Trail Ridge Road, a gravel base and extremely tight turns crosses a desolate stretch of alpine tundra that contains a distinct and varied collection of plants and animals that survive the harsh conditions. It’s worth the effort if your vehicle can manage the road. Elk and deer bask in the sunlight and graze the sparse vegetation, while the most magnificent cat in North America hides in the shadows awaiting its chance to eat. Moose, elk, deer, marmots, beaver, mountain lion and bighorn sheep find dinner and a home in the park. Wildflowers are abundant and the birds prolific. The diversity of ecosystems within the park presents wildlife and scenic viewing opportunities at every turn.

The park remains open all year, and cross-country skiing offers an alternate view of the snow-covered peaks that defies description. An incomparable visual feast for everyone who has a pair of eyes.

 

Desert Bighorn Sheep

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Desert Bighorn is native to the deserts of the United States’ and this particular yearling ewe lives in Bighorn NWR in a lake which straddles the Montana / Wyoming border. Several females and young band together and graze, while the male band hangs out in separate groups most of the year until mating season arrives. Males fight for the right to father the next generation. Gestation lasts 150–180 days, and the lambs are usually born in late winter.

These critters walk and run on very flexible split hooves, allowing excellent grip for hillside grazing and rock climbing. Desert Bighorn wander all across the high desert areas of the western USA from Montana south to the Mojave, Death Valley, Sonoran Desert.

Stocky, heavy-bodied sheep, similar in size to mule deer, adults males weight in at 115 to 280 pounds, ewes a bit smaller. Their lifespan runs about fifteen or twenty years in the wild. Bighorns forms small male bands and female bands, and live very social lives.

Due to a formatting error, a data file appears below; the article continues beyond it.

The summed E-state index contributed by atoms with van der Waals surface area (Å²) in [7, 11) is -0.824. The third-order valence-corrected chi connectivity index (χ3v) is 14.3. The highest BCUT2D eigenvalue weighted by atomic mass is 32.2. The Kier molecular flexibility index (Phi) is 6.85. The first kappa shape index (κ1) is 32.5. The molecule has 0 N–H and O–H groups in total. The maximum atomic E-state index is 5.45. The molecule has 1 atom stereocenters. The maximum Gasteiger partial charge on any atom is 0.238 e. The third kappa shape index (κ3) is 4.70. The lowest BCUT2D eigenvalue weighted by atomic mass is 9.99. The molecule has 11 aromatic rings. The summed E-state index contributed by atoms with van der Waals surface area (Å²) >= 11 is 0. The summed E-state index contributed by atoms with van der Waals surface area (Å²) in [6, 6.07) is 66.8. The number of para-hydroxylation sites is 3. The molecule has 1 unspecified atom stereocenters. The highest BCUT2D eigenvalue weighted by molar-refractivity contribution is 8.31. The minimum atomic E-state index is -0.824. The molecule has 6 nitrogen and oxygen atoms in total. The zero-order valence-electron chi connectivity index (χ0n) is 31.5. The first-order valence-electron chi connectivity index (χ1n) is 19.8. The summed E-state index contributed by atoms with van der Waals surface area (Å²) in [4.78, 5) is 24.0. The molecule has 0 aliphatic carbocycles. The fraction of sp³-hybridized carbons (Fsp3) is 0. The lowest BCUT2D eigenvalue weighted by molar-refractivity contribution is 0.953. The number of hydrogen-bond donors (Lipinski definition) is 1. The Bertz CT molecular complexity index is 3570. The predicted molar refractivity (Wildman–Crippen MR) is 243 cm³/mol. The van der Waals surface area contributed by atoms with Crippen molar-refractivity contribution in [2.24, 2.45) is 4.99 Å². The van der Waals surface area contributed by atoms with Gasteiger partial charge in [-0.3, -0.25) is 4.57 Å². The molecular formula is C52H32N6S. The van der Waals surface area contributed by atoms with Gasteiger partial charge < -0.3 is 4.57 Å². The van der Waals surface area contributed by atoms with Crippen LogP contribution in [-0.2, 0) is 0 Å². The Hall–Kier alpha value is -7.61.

Both genders develop horns soon after birth, and grow throughout life. Older rams have curling horns measuring over three feet long with more than one foot of circumference at the base. The ewes’ horns are much smaller and lighter and do not tend to curl. Both rams and ewes use their horns as tools to break open cactus, which they eat, as well as grasses, bush leaves and buds.

The desert bighorn has become well adapted to living in the desert heat and cold and, unlike most mammals, their body temperature can safely fluctuate several degrees. During the heat of the day, they often rest in the shade of trees and caves. Desert Bighorn adapted to survive for days and days with no water and dehydrate, then drink when they find it, and recover body hydration quickly.

Desert bighorn sheep biologically adapted to a desert mountain environment with little or no permanent water. Some may go without visiting water for weeks, gaining body moisture from food and occasional rainwater the collects in the rocky terrain. Bighorn can lose up to thirty percent of body weight and still survive. After finding and drinking water, they quickly recover.

Hoh Rain Forest, Washington

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Predators
A Six-Pack of Short Fiction

by William Delorey
Some predators are animals
Some predators are human
Sometimes it’s hard to tell the difference